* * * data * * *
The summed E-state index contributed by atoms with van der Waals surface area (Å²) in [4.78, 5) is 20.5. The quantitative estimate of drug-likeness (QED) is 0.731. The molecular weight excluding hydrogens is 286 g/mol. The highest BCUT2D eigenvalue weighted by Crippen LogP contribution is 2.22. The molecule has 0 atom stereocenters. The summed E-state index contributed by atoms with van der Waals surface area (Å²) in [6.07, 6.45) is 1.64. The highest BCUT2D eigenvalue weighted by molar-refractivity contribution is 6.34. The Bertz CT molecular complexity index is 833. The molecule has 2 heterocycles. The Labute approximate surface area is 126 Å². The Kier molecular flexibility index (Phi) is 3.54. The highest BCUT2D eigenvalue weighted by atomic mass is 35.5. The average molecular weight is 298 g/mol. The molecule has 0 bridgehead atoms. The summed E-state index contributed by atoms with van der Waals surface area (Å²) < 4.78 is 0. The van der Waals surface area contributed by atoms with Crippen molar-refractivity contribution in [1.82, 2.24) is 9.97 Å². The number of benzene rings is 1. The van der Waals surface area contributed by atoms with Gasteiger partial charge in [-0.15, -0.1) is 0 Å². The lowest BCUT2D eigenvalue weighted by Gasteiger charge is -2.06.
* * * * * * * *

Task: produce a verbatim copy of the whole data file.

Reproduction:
The summed E-state index contributed by atoms with van der Waals surface area (Å²) in [4.78, 5) is 20.5. The quantitative estimate of drug-likeness (QED) is 0.731. The molecular weight excluding hydrogens is 286 g/mol. The highest BCUT2D eigenvalue weighted by Crippen LogP contribution is 2.22. The molecule has 0 atom stereocenters. The summed E-state index contributed by atoms with van der Waals surface area (Å²) in [6.07, 6.45) is 1.64. The highest BCUT2D eigenvalue weighted by molar-refractivity contribution is 6.34. The Bertz CT molecular complexity index is 833. The molecule has 2 heterocycles. The Labute approximate surface area is 126 Å². The Kier molecular flexibility index (Phi) is 3.54. The highest BCUT2D eigenvalue weighted by atomic mass is 35.5. The average molecular weight is 298 g/mol. The molecule has 0 bridgehead atoms. The summed E-state index contributed by atoms with van der Waals surface area (Å²) < 4.78 is 0. The van der Waals surface area contributed by atoms with Crippen molar-refractivity contribution in [1.82, 2.24) is 9.97 Å². The number of benzene rings is 1. The van der Waals surface area contributed by atoms with Gasteiger partial charge in [-0.15, -0.1) is 0 Å². The lowest BCUT2D eigenvalue weighted by Gasteiger charge is -2.06.